Around 20 years ago in Taiwan, many landfills were approaching capacity, so waste disposal was subcontracted out. These subcontractors transported the waste to poorer areas where it was buried, creating environmental and social issues. This spurred the implementation of a “one incinerator per county” policy – but this seemingly fair method ultimately gave rise to more nimbyism. Landfill sites could take no more and the waste could not be moved to rural areas. But incinerators were consistently opposed by locals and environmental groups.
Since waste could not be buried, removed or burned, attention shifted to waste reduction. With the involvement of environmental groups, this became Taiwan’s preferred solution. Research by civil society groups found that the levels of carcinogens released by incinerators in Taipei were far above Californian standards. This raised public awareness of the importance of waste sorting, reduction and recycling in cutting the health risks of incineration.
Quantities of waste fell after Taiwan implemented waste reduction and recycling measures. There were inadequate waste supplies to many incinerators; one-third of planned incinerators remained unbuilt or never went into operation. Taiwan found that a full waste sorting and recycling scheme, combined with the “polluter pays” principle, reduced the overall quantity of rubbish and made real cuts in the risks associated with incineration.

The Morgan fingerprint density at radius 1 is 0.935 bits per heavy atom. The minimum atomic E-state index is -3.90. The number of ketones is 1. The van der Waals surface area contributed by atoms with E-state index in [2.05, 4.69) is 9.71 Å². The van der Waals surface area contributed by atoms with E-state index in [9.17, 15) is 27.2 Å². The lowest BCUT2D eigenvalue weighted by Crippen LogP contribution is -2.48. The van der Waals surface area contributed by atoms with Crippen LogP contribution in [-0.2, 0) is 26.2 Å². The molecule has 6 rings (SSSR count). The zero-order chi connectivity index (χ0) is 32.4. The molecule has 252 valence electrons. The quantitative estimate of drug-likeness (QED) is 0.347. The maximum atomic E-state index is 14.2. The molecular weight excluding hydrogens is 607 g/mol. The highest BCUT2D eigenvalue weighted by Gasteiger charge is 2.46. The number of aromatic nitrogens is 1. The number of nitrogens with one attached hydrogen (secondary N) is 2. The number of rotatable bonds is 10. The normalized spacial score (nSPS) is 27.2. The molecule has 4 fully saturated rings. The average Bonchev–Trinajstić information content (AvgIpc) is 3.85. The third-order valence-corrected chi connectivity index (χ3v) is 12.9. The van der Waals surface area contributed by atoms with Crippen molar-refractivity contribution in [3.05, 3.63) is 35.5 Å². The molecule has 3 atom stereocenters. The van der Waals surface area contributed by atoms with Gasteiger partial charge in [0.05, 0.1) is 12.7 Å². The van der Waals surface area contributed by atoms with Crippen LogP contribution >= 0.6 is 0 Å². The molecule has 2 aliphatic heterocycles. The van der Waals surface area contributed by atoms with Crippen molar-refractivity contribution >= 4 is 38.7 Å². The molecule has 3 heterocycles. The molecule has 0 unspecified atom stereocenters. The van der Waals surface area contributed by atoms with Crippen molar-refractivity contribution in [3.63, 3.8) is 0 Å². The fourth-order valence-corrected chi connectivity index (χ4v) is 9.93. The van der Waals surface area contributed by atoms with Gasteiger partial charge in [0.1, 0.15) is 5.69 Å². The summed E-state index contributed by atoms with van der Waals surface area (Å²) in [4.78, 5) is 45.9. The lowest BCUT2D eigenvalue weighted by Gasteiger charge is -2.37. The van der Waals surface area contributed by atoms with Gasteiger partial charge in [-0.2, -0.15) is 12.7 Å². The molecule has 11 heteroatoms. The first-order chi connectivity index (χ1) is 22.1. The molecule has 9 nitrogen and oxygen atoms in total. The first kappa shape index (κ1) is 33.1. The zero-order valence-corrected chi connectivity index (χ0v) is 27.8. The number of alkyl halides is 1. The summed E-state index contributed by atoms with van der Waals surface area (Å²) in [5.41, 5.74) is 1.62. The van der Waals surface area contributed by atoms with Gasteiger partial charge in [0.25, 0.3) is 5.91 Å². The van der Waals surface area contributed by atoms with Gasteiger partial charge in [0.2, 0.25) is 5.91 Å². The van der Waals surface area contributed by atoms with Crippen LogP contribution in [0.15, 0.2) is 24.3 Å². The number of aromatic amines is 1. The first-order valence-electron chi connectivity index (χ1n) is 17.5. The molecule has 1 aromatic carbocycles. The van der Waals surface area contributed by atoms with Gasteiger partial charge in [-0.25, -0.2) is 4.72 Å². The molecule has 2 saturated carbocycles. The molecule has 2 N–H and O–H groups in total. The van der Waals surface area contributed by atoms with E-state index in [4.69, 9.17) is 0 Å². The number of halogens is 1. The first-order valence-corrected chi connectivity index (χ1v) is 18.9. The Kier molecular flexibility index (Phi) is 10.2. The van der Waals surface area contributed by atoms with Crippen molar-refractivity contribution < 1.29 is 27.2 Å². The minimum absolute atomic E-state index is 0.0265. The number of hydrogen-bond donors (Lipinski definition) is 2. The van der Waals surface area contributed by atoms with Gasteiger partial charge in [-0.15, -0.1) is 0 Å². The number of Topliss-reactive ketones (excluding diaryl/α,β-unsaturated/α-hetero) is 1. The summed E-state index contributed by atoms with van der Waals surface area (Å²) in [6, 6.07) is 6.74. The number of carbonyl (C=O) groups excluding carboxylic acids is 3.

Waste sorting and reduction should be a precondition for the construction of incinerators. Many Chinese cities have made almost no efforts in waste reduction, yet continue to build numerous incinerators, both reducing the efficiency of incineration and increasing the harm they inflict. If waste quantities are reduced in future, there will be a surplus of incineration capacity and subsequent financial losses.
Current oversight in China tends to be weak. The government should increase transparency measures that allow the public to participate in the supervision of incinerator operations and emissions. It is worth studying Taiwan’s experience in this area: in Taipei, there are public supervision committees wherever incinerators are located. Every two months, data on the operation of the plants must be published online, with figures on the release of waste-water, gases and solids available at a glance, and the public entitled to request further explanation. Taiwan’s environmental authorities also publicise the agreements between the incinerators and private businesses. There are even online videos of the unloading platforms, so residents can see at any time what is being burned.
The problem of selecting sites for incinerators will only be solved when the public can participate in these issues, building trust in both government and the incinerator firms.
Ma Jun is director of the Institute of Public and Environmental Affairs
Homepage image from China Digital Times